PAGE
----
It's painting, not crime, and it's cool
The Kalani Art Wall channels students' creative brushwork
Although John Nippolt is a teacher of fine arts, not of mathematics, he has no trouble adding 2 plus 2 and coming up with a real-world answer.
"We've got to give the writers a venue to express themselves, that's all there is to it," said Nippolt. "We did it for the skaters -- the city built skate parks. Now we need walls for the writers."
"Taggers were upgraded to 'bombers' and now they're 'writers' -- 17-year-old writers with spray cans," explained Nippolt.
By now you've figured out that we've moved beyond students toiling in composition books with No. 2 Berol Mirados. The "writing" that's crying for a big canvas is done with spray cans and stencils on walls. Generally blank walls alongside businesses and freeway overpasses.
But don't mistake simple "tagging" and "autographing" graffiti with the big, colorful urban-art aesthetic. We're talking about artists with a need to create, not gangs staking out turf.
It might look the same to the uneducated eye. But it's not, and that's what education is all about -- learning how to discern. Which is why Kalani High School fine-arts teacher Nippolt and a crew of otherwise terminally shy kids were out behind the school last weekend, decorating a wall with bright colors and swirling shapes.
"Kinda nifty, huh? Start by covering the wall with one color and then add to it," said Nippolt, red-faced either with excitement or heatstroke, and maybe both. "It's not freehand; each student had to make a concept sketch to be approved. The theme is that the word is image, a First Amendment kind of thing. A quantum leap for any era. Hey, it started on cave walls in the Paleolithic. The greatest thug painter of all time was Caravaggio!"
Not everyone would agree that the swaggering, bad-boy brush-wielder of the Baroque is a swell role model, but his talent was undeniable -- Caravaggio essentially invented modern painting.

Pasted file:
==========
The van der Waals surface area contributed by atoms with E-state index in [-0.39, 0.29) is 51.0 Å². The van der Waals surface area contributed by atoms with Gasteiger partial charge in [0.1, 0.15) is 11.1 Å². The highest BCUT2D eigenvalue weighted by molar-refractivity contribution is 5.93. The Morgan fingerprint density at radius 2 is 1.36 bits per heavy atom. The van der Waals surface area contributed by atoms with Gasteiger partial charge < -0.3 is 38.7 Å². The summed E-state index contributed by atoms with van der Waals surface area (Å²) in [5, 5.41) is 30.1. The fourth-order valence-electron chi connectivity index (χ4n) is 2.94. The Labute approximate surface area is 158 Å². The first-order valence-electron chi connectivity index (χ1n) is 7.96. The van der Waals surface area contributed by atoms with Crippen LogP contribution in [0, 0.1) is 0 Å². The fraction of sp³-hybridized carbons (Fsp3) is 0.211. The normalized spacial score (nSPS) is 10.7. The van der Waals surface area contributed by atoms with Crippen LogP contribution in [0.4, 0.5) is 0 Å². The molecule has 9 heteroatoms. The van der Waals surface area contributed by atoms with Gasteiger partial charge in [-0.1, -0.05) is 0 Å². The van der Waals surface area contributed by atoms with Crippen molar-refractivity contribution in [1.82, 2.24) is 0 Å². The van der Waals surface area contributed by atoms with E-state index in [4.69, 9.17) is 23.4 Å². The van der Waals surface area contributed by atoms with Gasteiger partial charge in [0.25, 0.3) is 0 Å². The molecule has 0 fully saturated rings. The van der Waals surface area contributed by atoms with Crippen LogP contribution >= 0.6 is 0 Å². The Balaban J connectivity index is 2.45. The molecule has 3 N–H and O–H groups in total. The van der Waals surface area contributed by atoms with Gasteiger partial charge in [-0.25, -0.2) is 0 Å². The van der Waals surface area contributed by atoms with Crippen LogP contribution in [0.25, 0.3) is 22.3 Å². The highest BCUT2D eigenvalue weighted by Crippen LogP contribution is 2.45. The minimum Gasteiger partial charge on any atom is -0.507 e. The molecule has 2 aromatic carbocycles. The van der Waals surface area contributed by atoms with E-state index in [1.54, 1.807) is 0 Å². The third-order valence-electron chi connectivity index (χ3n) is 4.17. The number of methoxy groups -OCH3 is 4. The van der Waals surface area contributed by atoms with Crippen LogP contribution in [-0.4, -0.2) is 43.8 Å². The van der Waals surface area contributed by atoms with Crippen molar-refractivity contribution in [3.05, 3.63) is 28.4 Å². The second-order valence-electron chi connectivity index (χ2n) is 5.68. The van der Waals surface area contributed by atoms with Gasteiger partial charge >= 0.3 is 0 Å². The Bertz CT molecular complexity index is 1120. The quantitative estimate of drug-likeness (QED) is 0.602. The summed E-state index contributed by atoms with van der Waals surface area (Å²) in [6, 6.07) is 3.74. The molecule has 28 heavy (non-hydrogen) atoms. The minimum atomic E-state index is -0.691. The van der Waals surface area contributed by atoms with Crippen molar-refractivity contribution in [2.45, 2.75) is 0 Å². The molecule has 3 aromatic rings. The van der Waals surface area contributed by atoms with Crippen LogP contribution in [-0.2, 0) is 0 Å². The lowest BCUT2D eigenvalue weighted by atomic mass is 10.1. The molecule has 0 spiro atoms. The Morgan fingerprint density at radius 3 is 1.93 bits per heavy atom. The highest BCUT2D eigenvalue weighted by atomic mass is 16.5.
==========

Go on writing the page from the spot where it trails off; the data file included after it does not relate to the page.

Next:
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Kalani High School student Danny Yeh helped Kailey Mutobe with a stencil Saturday as the two helped paint a wall at the school. The urban art project gave the young artists a huge canvas for self-expression. CLICK FOR LARGE
But Caravaggio did not lack for patrons in the late Renaissance. These days, however, with arts funding in the schools being whittled away -- you don't really need that right side of your brain, kids -- budding artists with big ambitions and a trunk full of spray cans have nowhere to create.
"They're screaming for a place to put their stuff that doesn't involve really heavy fines or jail," said Nippolt. "All we need are walls and not punishing, punishing, punishing these kids for wanting to create."
Despite a go-ahead from the school administration and 25 gallons of paint donated by Sherwin-Williams, Nippolt had to have a sit-down with the real power on campus, the school custodian, and "his concerns were righteous," said Nippolt. "We had to promise to keep a tight leash on it.
"Look, they understand color and design. They're artists. They're not defacing the property; they're making it live and vibrate. Kids will come to school and see this and go, 'Wow! Something that belongs to us!' We want kids from every public and private high school in the islands -- and their teachers -- to participate. Somebody has to be vocal and stand up for arts education. Why not teachers?"
How long before the kids' faux graffiti is itself sprayed and neutered by off-campus taggers?
"Not if; it's a matter of when," sighed Nippolt. "Taggers and autographers are vandals. That's all there is to it. We plan to put up motion sensors and cameras and document the vandalism when it happens. It's a crime."